There was no evidence that North Korea had diverted wages paid to its workers by South Korean companies operating in now-suspended industrial park on their border to its weapons programs, a South Korean official said on Thursday. The assertion by the official in President Moon Jae-in’s government was a reversal of the contention by the previous government that most of the cash that flowed into the jointly run Kaesong project was diverted to North Korea’s military. South Korea suspended the operations at the industrial park, just on the North Korean side of their common border, where South Korean factories employed North Korean workers, last year after the North launched a rocket that put an object into orbit. At the time, South Korea said it would no longer allow the funds paid at Kaesong to be used in the North’s missile and nuclear programs.

For North Korea This Element Matters, And It’s Not Uranium
Bruce Einhorn & Jiyeun Lee, BLOOMBERG
North Korea has little the world wants. But it does have iron. Despite the international opprobrium over its nuclear ambitions, North Korea has managed to take advantage of a loophole in United Nations sanctions by increasing its exports of iron ore. The key buyer, as usual, is China. In global terms, the dollar figure is small: North Korea exported an estimated $74 million of iron ore and concentrates to China during the first five months of 2017. Still, that’s real money for the economically isolated country — which shares a land border with China — and represents a 212 percent increase from the year before, according to data from the Korea International Trade Association. North Korean iron tends to be of higher quality than the ore found in China, according to Sabrin Chowdhury, a commodities analyst with BMI Research in Singapore. That makes it attractive to some state-owned Chinese steelmakers looking to reduce costs, she said. “There is genuine demand for North Korean iron ore,” said Chowdhury.

A Collection of North Korean Stories And The Mystery of Their Origins
Mythili G. Rao, THE NEW YORKER
The story goes something like this: nearly thirty years ago, a talented North Korean propagandist secretly began writing fiction critical of the North Korean regime. When a catastrophic famine beset North Korea in the mid-nineties, the propagandist’s misgivings about his country’s leadership deepened. Over the next several years, he chronicled the deprivation and disillusionment of his countrymen in a series of stories that he shared with no one. Roughly two decades later, a close relative defected to South Korea, and the writer saw an opportunity to get his work across the border. In 2014, a book of his stories was published in South Korea under the pen name Bandi, which means “firefly.” It is believed to be the first work of dissident fiction by a living North Korean writer ever smuggled out of that country.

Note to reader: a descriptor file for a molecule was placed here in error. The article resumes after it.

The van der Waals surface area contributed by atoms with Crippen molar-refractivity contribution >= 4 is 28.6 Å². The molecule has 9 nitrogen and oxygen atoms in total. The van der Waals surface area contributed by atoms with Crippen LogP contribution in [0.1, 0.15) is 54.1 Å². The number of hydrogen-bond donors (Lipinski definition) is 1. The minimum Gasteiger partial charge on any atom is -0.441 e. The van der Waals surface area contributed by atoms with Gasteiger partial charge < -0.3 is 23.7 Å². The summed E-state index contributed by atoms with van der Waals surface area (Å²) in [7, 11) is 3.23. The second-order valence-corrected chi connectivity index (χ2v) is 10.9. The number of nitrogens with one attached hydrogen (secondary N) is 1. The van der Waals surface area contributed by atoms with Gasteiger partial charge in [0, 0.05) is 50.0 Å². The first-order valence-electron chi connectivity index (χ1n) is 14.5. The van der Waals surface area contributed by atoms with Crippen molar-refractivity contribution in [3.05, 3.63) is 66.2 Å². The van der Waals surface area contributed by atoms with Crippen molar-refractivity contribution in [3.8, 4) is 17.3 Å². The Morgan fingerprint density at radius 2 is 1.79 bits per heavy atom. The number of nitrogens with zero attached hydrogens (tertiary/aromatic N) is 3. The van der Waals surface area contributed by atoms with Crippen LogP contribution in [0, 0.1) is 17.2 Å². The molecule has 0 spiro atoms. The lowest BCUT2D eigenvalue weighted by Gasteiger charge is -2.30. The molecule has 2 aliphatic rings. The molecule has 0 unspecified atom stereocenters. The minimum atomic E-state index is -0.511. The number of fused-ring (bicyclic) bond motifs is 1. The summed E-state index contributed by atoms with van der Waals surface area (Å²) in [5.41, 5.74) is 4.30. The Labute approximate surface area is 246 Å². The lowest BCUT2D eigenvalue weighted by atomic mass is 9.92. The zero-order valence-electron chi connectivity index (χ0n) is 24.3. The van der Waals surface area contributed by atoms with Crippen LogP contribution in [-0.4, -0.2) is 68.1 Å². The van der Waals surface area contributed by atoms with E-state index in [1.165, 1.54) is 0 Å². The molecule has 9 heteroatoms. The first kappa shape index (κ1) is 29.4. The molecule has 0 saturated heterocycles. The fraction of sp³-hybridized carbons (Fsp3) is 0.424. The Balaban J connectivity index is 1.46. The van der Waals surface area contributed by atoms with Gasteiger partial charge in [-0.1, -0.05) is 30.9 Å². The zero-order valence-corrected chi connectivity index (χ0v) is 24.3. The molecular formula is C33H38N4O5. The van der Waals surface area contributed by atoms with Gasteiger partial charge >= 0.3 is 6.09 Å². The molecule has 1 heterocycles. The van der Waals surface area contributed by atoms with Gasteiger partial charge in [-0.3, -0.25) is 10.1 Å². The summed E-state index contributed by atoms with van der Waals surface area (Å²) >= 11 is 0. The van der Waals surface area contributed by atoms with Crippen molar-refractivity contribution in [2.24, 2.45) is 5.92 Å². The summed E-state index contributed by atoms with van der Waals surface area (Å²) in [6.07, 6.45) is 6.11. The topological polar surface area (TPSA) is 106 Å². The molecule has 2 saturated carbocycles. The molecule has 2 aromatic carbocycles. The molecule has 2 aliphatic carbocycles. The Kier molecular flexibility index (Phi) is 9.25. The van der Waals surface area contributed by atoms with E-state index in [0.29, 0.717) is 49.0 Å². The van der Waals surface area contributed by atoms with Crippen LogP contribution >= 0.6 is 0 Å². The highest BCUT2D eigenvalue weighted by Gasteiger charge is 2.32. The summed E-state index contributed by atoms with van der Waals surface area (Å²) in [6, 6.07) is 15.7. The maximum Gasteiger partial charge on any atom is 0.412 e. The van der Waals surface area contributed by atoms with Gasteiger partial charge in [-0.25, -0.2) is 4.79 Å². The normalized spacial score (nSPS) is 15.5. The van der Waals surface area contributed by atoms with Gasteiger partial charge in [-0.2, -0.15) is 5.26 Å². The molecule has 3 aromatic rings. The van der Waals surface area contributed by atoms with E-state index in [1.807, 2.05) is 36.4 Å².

Irina Ratushinskaya, Soviet Dissident And Writer, Dies At 63
Irina Ratushinskaya, an indomitable Soviet dissident poet and novelist who, after barely surviving nearly four years in a brutal prison camp, delivered a singular woman’s perspective on the forbidding gulag, died on July 5 in Moscow. She was 63. Her death was reported by the Russian news media, which said the cause was cancer. Sentenced in 1983, on her 29th birthday, to the seven-year maximum term for “anti-Soviet agitation and propaganda,” Ms. Ratushinskaya composed some 250 poems in prison, many drafted with burned matchsticks on bars of soap. She memorized them and smuggled them on cigarette paper through her husband to the West, where they were published, and where human rights groups indefatigably lobbied for her release. She was finally freed in October 1986 in a gesture of glasnost, the more permissive policy pursued by the Soviet leader Mikhail S. Gorbachev. She was released on the eve of the summit meeting between Mr. Gorbachev and President Ronald Reagan in Reykjavik, Iceland. “The Soviet Union, as Russia was before it, is a land where poet is the proudest and the most dangerous of all professions,” Maria Carlson, a professor of Russian, wrote in 1987 in The New York Times Book Review about Ms. Ratushinskaya’s “Beyond the Limit,” an anthology of her prison poetry.


Venezuela’s Loss Is Miami’s Gain